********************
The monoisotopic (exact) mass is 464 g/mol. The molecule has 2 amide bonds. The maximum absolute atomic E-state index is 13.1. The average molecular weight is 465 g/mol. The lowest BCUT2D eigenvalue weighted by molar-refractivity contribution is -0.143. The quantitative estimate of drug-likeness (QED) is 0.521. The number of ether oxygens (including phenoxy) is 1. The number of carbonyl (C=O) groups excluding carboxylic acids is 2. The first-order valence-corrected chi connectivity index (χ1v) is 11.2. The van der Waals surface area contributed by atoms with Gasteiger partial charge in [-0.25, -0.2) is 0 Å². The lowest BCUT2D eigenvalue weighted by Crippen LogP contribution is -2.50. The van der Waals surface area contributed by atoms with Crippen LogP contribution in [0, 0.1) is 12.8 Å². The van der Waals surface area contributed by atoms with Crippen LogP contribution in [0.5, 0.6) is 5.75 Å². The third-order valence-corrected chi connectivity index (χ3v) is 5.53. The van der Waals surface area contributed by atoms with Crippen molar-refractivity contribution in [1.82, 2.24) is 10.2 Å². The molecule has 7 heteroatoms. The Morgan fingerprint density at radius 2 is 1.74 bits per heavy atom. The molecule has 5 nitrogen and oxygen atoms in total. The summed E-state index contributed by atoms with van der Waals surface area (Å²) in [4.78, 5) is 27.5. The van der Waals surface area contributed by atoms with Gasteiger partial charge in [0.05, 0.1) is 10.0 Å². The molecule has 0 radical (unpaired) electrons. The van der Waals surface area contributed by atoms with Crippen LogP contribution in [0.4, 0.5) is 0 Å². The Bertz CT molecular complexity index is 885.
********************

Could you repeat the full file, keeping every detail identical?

The monoisotopic (exact) mass is 464 g/mol. The molecule has 2 amide bonds. The maximum absolute atomic E-state index is 13.1. The average molecular weight is 465 g/mol. The lowest BCUT2D eigenvalue weighted by molar-refractivity contribution is -0.143. The quantitative estimate of drug-likeness (QED) is 0.521. The number of ether oxygens (including phenoxy) is 1. The number of carbonyl (C=O) groups excluding carboxylic acids is 2. The first-order valence-corrected chi connectivity index (χ1v) is 11.2. The van der Waals surface area contributed by atoms with Gasteiger partial charge in [-0.25, -0.2) is 0 Å². The lowest BCUT2D eigenvalue weighted by Crippen LogP contribution is -2.50. The van der Waals surface area contributed by atoms with Crippen LogP contribution in [0, 0.1) is 12.8 Å². The van der Waals surface area contributed by atoms with Crippen LogP contribution in [0.5, 0.6) is 5.75 Å². The third-order valence-corrected chi connectivity index (χ3v) is 5.53. The van der Waals surface area contributed by atoms with Crippen molar-refractivity contribution in [1.82, 2.24) is 10.2 Å². The molecule has 7 heteroatoms. The Morgan fingerprint density at radius 2 is 1.74 bits per heavy atom. The molecule has 5 nitrogen and oxygen atoms in total. The summed E-state index contributed by atoms with van der Waals surface area (Å²) in [4.78, 5) is 27.5. The van der Waals surface area contributed by atoms with Gasteiger partial charge in [0.05, 0.1) is 10.0 Å². The molecule has 0 radical (unpaired) electrons. The van der Waals surface area contributed by atoms with Crippen LogP contribution in [0.4, 0.5) is 0 Å². The Bertz CT molecular complexity index is 885.